A sign for Silicon Valley Bank (SVB) headquarters is seen in Santa Clara, California, U.S. March 10, 2023. REUTERS/Nathan Frandino
(Reuters) – Residential solar companies Sunrun (NASDAQ:RUN) Inc and Sunnova Energy on Friday disclosed their exposure to SVB Financial Group, which has been closed down by California banking regulators.
Sunrun stated SVB was one of the lenders in two of its credit facilities, but said it was less than 15% of its total hedging facilities and does not anticipate significant exposure.
Sunrun has cash deposits with SVB totaling nearly $80 million, while SVB’s undrawn commitment in the non-recourse senior aggregation warehouse facility is about $40 million.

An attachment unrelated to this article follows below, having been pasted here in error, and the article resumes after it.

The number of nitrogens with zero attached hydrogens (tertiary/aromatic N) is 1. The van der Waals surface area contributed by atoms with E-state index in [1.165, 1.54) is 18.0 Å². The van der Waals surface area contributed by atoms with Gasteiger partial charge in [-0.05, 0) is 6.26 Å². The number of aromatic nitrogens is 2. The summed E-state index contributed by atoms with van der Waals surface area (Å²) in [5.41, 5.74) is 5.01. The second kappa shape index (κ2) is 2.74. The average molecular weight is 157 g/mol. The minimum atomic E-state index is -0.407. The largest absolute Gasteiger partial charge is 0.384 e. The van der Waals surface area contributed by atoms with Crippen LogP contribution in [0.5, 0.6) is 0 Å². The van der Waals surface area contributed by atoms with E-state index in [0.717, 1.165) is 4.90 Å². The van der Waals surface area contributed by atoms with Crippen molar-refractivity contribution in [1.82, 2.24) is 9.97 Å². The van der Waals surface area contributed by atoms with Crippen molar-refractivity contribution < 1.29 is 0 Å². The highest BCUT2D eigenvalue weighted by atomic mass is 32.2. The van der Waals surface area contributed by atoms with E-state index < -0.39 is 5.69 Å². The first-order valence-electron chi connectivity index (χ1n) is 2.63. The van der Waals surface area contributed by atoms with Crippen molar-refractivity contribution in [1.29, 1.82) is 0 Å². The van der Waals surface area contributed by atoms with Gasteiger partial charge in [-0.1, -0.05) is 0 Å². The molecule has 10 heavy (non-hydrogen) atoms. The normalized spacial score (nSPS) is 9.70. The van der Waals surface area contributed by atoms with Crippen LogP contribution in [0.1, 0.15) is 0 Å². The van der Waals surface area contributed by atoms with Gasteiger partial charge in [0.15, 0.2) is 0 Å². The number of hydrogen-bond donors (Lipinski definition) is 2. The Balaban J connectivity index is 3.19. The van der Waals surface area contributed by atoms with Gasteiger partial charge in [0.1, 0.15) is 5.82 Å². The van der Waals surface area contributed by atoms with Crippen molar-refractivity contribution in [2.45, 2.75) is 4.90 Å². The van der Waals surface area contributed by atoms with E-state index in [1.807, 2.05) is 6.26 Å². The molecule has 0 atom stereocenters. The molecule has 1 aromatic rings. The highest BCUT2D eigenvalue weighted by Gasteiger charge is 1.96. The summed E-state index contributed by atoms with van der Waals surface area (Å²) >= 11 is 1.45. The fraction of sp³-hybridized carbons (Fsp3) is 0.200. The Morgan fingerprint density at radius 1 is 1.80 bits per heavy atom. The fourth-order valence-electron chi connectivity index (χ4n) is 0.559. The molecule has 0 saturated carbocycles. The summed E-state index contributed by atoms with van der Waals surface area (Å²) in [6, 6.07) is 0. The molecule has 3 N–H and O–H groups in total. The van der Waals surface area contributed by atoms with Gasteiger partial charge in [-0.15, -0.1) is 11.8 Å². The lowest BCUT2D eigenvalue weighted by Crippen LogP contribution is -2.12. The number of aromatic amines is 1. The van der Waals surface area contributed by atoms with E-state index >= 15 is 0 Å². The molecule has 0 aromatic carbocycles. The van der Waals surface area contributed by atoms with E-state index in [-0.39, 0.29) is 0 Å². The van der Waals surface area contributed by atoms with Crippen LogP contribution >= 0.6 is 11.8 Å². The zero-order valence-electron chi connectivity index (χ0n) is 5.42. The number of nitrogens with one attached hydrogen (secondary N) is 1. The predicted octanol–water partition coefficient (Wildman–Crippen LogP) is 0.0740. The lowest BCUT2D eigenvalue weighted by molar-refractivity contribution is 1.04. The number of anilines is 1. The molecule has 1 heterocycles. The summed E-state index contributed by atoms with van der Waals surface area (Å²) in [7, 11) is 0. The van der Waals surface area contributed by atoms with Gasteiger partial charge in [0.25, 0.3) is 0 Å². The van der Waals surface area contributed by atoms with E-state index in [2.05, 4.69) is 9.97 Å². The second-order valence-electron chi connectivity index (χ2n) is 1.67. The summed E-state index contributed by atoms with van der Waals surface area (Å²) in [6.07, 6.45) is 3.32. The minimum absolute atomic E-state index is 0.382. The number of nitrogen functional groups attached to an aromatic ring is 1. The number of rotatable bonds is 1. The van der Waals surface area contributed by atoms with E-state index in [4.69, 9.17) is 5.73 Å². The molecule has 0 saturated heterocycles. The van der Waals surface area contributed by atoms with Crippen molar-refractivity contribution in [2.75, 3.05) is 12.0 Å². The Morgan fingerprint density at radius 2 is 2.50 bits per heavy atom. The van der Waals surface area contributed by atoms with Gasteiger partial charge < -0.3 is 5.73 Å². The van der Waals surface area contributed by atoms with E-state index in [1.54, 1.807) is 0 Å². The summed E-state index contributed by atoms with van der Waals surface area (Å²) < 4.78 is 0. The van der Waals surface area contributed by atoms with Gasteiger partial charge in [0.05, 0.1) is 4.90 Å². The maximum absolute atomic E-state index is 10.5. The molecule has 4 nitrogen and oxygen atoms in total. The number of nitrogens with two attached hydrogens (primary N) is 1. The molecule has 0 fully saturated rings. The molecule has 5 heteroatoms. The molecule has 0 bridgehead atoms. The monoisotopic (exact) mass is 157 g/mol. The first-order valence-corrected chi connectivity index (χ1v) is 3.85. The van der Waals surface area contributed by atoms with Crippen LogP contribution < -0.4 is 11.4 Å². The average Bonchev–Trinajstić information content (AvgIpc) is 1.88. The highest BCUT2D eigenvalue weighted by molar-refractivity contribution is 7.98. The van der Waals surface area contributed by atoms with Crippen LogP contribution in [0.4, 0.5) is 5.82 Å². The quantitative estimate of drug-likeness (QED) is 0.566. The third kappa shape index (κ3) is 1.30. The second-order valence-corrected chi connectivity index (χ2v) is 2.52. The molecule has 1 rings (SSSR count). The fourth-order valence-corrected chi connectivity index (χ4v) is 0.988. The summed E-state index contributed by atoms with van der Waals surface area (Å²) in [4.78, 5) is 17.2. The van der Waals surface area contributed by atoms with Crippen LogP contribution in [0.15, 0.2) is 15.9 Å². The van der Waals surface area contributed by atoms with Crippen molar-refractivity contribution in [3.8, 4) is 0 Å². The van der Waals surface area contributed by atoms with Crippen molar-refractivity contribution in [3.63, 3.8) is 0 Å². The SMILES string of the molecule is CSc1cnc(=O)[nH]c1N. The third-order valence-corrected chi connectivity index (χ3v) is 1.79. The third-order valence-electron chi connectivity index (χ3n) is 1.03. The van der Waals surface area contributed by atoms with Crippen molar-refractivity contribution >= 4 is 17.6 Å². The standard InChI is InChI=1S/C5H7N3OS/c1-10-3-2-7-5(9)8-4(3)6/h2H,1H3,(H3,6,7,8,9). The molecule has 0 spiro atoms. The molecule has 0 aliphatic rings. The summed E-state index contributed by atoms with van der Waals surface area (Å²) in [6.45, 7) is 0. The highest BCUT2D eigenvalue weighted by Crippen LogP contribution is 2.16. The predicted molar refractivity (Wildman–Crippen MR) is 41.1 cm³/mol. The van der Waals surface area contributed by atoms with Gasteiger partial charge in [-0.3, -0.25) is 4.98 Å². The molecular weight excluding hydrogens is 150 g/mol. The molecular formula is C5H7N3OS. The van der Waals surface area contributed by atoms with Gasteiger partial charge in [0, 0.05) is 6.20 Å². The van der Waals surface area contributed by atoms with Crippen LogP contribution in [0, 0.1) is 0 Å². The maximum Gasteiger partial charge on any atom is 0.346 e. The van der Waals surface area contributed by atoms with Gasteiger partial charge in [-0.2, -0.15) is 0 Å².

Sunnova also views its exposure to SVB as negligible since it does not hold cash deposits or securities with the financial group. However, one of its subsidiaries is part of a credit facility where SVB serves as a lender.
SVB has unfunded commitments of $15 million under the Back-Leverage Facility, which is one of three warehouse facilities currently entered into by Sunnova’s subsidiaries, with a total commitment of $1.35 billion.
“SVB has been involved in lending to countless renewable energy companies, including solar… this is nothing unique with Sunrun,” said Pavel Molchanov, an analyst with Raymond James.
California banking regulators closed startup-focused lender SVB on Friday, which does business as Silicon Valley Bank, making it the largest bank failure since the 2008 financial crisis.